In early 1966, French president Charles de Gaulle withdrew France from NATO's military organization.14 As a consequence of its withdrawal, France relinquished its share of authority over that organization. In a successful attempt to keep France involved, the alliance responded by emphasizing both the political and military functions of NATO.15 While France did remain a party to the treaty, it decided to fulfill its obligations while retaining direct control over its military.16

France's partial break with NATO, however, also resulted in France's withdrawal from the DPC. …

The rest of this article is only available to active members of Questia

Already a member? Log in now.

Notes for this article

Add a new note
If you are trying to select text to create highlights or citations, remember that you must now click or tap on the first word, and then click or tap on the last word.
One moment ...
Default project is now your active project.
Project items

Items saved from this article

This article has been saved
Highlights (0)
Some of your highlights are legacy items.

Highlights saved before July 30, 2012 will not be displayed on their respective source pages.

You can easily re-create the highlights by opening the book page or article, selecting the text, and clicking “Highlight.”

Citations (0)
Some of your citations are legacy items.

Any citation created before July 30, 2012 will labeled as a “Cited page.” New citations will be saved as cited passages, pages or articles.

We also added the ability to view new citations from your projects or the book or article where you created them.

Notes (0)
Bookmarks (0)

You have no saved items from this article

Project items include:
  • Saved book/article
  • Highlights
  • Quotes/citations
  • Notes
  • Bookmarks
Notes
Cite this article

Cited article

Style
Citations are available only to our active members.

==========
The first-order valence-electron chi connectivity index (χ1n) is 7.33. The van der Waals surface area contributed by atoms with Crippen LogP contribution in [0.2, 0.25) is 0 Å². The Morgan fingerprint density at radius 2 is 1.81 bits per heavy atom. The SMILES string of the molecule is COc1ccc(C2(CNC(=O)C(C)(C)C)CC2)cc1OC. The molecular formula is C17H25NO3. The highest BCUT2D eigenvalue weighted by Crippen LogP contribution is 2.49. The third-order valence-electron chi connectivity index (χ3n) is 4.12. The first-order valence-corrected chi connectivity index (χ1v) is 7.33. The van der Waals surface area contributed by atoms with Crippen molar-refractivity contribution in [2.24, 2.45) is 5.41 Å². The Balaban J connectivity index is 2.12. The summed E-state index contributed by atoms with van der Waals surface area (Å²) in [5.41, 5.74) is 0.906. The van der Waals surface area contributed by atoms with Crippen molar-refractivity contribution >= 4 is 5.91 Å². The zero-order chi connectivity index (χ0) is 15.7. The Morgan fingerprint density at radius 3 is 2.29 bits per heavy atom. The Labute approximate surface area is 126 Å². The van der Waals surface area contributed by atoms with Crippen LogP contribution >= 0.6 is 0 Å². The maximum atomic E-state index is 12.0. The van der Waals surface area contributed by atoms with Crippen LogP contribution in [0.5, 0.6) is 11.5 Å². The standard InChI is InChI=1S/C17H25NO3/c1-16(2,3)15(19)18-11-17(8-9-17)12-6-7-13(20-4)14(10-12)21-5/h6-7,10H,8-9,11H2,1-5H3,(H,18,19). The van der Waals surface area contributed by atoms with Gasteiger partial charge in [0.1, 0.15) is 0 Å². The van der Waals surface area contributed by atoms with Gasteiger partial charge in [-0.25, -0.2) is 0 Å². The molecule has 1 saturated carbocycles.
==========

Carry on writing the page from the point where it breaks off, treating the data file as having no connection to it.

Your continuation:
Buy instant access to cite pages or passages in MLA, APA and Chicago citation styles.

(Einhorn, 1992, p. 25)

(Einhorn 25)

1. Lois J. Einhorn, Abraham Lincoln, the Orator: Penetrating the Lincoln Legend (Westport, CT: Greenwood Press, 1992), 25, http://www.questia.com/read/27419298.

Cited article

Consensus Decisionmaking in NATO: French Unilateralism and the Decision to Defend Turkey
Settings

Settings

Typeface
Text size Smaller Larger Reset View mode
Search within

Search within this article

Look up

Look up a word

  • Dictionary
  • Thesaurus
Please submit a word or phrase above.
Print this page

Print this page

Why can't I print more than one page at a time?

Help
Full screen

matching results for page

    Questia reader help

    How to highlight and cite specific passages

    1. Click or tap the first word you want to select.
    2. Click or tap the last word you want to select, and you’ll see everything in between get selected.
    3. You’ll then get a menu of options like creating a highlight or a citation from that passage of text.

    OK, got it!

    Cited passage

    Style
    Citations are available only to our active members.
    Buy instant access to cite pages or passages in MLA, APA and Chicago citation styles.

    "Portraying himself as an honest, ordinary person helped Lincoln identify with his audiences." (Einhorn, 1992, p. 25).

    "Portraying himself as an honest, ordinary person helped Lincoln identify with his audiences." (Einhorn 25)

    "Portraying himself as an honest, ordinary person helped Lincoln identify with his audiences."1

    1. Lois J. Einhorn, Abraham Lincoln, the Orator: Penetrating the Lincoln Legend (Westport, CT: Greenwood Press, 1992), 25, http://www.questia.com/read/27419298.

    Cited passage

    Thanks for trying Questia!

    Please continue trying out our research tools, but please note, full functionality is available only to our active members.

    Your work will be lost once you leave this Web page.

    Buy instant access to save your work.

    Already a member? Log in now.

    Oops!

    An unknown error has occurred. Please click the button below to reload the page. If the problem persists, please try again in a little while.